State public records acts and the federal Freedom of Information Act (FOIA) were enacted to prevent favoritism and corruption, but have had unintended consequences on competition for public projects. As discussed in a recent article, requests for information have become a vehicle for contractors to obtain valuable information about their competitors that might not otherwise be available.
In addition, requirements to disclose information about a project to the public, including information about proposals received, whether compelled by law, political pressure, or otherwise, pose challenges for agencies running complex procurements. The desire for greater transparency must be balanced against competing objectives as well as constraints such as federal and state laws limiting disclosure in certain cases, the risk of challenges to the procurement, and the desire to maximize the agency’s negotiating leverage to achieve the best commercial outcome.
One example is a recent public-private partnership (PPP) procurement that proceeded under enabling legislation requiring the preferred bidder’s “proposal” to be posted to the project website prior to contract execution. The procuring agency adopted a conservative interpretation of the law and asked the preferred bidder to provide a redacted proposal (including financial and technical submittals), removing only those portions of the proposal that were exempt from disclosure under the public records act. This information is now available to the bidder’s competitors without any need to submit a formal request.
Another example involves an agency that conducted a PPP procurement under laws requiring public access to all procurement meetings in which official acts are taken. To avoid premature disclosure of proposal information, evaluation subcommittee members were required to work independently, eliminating the opportunity to use a consensus approach to scoring, and project selection committee members were precluded from learning the proposal scores, or otherwise discussing the proposals, until the public meeting where the proposer was selected.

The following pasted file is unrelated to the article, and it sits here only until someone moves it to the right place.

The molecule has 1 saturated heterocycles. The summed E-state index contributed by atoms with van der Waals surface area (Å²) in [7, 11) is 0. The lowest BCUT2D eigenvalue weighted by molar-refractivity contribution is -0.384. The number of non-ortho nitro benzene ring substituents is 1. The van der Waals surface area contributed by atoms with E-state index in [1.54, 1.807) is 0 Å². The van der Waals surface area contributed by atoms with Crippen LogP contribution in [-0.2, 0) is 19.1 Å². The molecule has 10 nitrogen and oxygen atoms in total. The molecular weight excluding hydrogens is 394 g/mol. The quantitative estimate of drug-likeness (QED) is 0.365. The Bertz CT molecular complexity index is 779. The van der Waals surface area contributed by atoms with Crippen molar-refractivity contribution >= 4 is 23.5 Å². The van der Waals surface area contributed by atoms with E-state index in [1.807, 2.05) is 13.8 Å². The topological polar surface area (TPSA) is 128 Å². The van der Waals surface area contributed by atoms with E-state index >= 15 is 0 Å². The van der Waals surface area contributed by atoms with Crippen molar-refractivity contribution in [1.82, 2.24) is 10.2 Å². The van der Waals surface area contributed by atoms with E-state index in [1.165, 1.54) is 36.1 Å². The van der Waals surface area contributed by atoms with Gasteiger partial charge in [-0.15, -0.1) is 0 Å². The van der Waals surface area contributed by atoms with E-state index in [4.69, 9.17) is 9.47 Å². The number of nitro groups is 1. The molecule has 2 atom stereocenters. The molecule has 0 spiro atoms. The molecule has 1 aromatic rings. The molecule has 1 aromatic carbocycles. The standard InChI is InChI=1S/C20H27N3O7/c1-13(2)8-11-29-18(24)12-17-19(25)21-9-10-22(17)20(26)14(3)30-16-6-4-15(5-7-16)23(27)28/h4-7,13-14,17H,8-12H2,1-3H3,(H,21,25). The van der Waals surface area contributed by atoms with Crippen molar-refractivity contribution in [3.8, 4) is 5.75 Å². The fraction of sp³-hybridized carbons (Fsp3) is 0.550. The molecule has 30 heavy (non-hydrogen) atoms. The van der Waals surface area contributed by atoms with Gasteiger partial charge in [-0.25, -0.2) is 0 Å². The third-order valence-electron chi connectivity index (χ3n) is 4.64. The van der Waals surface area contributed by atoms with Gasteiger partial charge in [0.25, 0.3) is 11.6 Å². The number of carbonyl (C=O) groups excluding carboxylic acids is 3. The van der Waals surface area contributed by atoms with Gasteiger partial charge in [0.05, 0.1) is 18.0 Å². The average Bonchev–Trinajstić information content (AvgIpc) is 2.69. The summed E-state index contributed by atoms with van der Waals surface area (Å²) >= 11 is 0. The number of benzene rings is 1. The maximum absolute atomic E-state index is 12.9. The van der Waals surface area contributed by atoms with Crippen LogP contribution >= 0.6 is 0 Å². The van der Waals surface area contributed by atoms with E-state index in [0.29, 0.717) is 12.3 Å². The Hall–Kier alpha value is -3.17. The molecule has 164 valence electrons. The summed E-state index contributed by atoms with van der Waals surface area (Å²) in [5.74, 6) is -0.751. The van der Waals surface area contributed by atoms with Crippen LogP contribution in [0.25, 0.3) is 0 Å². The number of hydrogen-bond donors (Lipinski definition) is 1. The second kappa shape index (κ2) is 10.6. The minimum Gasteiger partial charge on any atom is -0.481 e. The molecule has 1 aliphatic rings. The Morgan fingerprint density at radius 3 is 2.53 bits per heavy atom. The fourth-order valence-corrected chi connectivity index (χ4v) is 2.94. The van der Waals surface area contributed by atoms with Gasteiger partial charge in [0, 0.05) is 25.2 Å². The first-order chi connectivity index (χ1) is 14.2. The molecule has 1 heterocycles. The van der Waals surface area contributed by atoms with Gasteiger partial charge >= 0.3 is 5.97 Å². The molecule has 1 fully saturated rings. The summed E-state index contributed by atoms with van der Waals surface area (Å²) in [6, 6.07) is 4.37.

For some PPP projects, disclosure of information to the public is affected by restrictions associated with federal funding. Both the Federal Highway Administration (FHWA) and Federal Transit Administration (FTA) impose such restrictions. The FHWA design-build rule (23 CFR Part 636) requires certain information about proposals to remain confidential until selection is made. The FTA’s Best Practices Procurement Manual specifically recommends that public agencies keep proposals confidential prior to award, in order to promote more meaningful negotiations and ensure trade secret protection. The FTA also warns against the practice of “technical leveling” (i.e., providing information to proposers about ideas submitted by others, and then asking for revised proposals) since proposers are unlikely to invest their resources to develop ideas that may be transferred to other firms.
In the face of competing policies and requirements, several agencies have adopted a compromise solution, asking proposers to include executive-level summaries of their proposals and making it clear that the summary is subject to public disclosure. Others require proposers to provide detailed information about their proposals in a form suitable for posting to the agency website after selection for negotiations, but prior to contract execution. Agencies facing political pressure to provide greater disclosure might want to look to one of these models, if permitted by applicable law.
Nancy Smith co-authored this entry.